Israel: Don't Mind Us, Go Strike Iraq

July 7, 2008 - 8:11 PM

Jerusalem (CNSNews.com) - Israel has told the United States not to wait for the situation to become calm here before it acts against Iraq, a respected Israeli newspaper reported on Friday.

Former Israeli Prime Minister Benjamin Netanyahu met with Vice President Dick Cheney and National Security advisor Condoleeza Rice on Thursday in Washington ahead of Secretary of State Colin Powell's visit to the troubled region.

Israeli Prime Minister Ariel Sharon enlisted Netanyahu as an unofficial emissary to speak on behalf of the country at this time. Regardless of what Israelis think about Netanyahu's rightwing political stand, he is recognized as the country's greatest spokesman to the West.

Netanyahu told the U.S. administration not to wait until there is calm in the territories before it proceeds with any planned attack on Iraq, according to the Hebrew daily Ha'aretz.

The paper said that Netanyahu had spoken to Sharon prior to his White House meeting and had briefed the prime minister after it ended.

A Netanyahu aide here in Jerusalem could not confirm the content of the meeting but said that Netanyahu usually gets his information from the prime minister's office, although he is not responsible to the government.

Cheney, who toured the region last month, did not get much encouragement for the expected strike against Iraq from Arab countries. At the time they were pressuring the U.S. to become more involved in the situation here to try to bring an end to the violence.

Since then, Arab as well as European nations have been pressuring the U.S. to force Israel to end its military incursion into the PA-controlled cities.

Israel, which entered PA-controlled cities two weeks ago in a declared mission to arrest wanted militants, seize illegal weapons and destroy explosives factories, has resisted intensive U.S. and international pressure to withdraw immediately from the territories.

Powell, who was meeting on Friday morning with Sharon in Jerusalem and due to meet with Foreign Minister Shimon Peres in the afternoon, has come to the region to try to bring about a ceasefire between Israel and the PA and get the two sides "back on track," he said.

He is scheduled to meet with Palestinian Authority Chairman Yasser Arafat at his headquarters in Ramallah, which has been surrounded by Israeli tanks for days.

Sharon earlier said that it would be a 'tragic mistake' for Powell to meet with Arafat. Analysts saying in doing so it will only strengthen Arafat's position.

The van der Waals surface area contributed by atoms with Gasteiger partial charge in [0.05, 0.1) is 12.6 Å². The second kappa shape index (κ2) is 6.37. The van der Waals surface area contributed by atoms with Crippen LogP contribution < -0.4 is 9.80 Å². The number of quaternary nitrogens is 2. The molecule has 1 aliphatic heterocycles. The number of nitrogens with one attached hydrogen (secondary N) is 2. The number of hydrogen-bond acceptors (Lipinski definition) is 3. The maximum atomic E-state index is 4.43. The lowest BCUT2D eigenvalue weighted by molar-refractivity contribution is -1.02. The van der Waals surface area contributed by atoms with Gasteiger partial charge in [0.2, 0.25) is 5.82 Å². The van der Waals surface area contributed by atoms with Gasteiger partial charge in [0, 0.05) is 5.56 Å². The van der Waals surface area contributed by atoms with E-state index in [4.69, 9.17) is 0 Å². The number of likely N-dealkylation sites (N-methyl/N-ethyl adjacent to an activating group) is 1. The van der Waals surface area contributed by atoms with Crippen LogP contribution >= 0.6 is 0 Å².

Media reports quoted an unnamed American official as saying that Powell would stay in the region at least until this coming Tuesday, in order to meet with both Sharon and Arafat two times each. The Israeli Embassy's press center in Jerusalem said they could not confirm that information.

Israel also agreed to allow Egyptian Foreign Minister Ahmed Maher to meet with Arafat in Ramallah. Israel has kept the Palestinian leader mostly isolated since it entered Ramallah on March 29.

The U.S. is hoping that Egypt and other more moderate Arab states will play a role in convincing Arafat to put an end to terrorism.
Two Dead In Terror Attack

Meanwhile an Israeli border policeman, David Smirnoff, 22, and a Palestinian worker were killed and seven others wounded when a Palestinian gunman opened fire indiscriminately and threw a grenade early Friday morning at the Erez crossing point in that Gaza Strip.

The area is a secured industrial zone where Palestinians have been able to continue to work inside of Israel despite the security clampdown.

The Israeli military operation continued in the major PA cities on Friday. The prime minister's office released a statement overnight saying that the army had withdrawn from a number of Palestinian villages after completing its mission there.

Sharon said that he had informed Bush that when the government decides that it is finished with its mission, it would also withdraw from other locations.

Israeli army spokesman Brig-Gen. Ron Kitrey said in a radio interview on Friday that Israel had probably killed hundreds of Palestinians during a weeklong intensive battle between Israeli soldiers and Palestinian militants.

Israel also lost a number of soldiers in Jenin, including 13 who were killed in a suicide bombing and shooting ambush.

The army also said it had detained more than 4,000 Palestinians, many in the last two days as militants ran out of ammunition and surrendered.

At least 120 of those in custody are on Israel's wanted list, reports say.

In Bethlehem, some 200 militants are still holed up in the Church of the Nativity. Israel believes there are a number of terrorists in the Church who are directly responsible for deadly attacks against Israelis.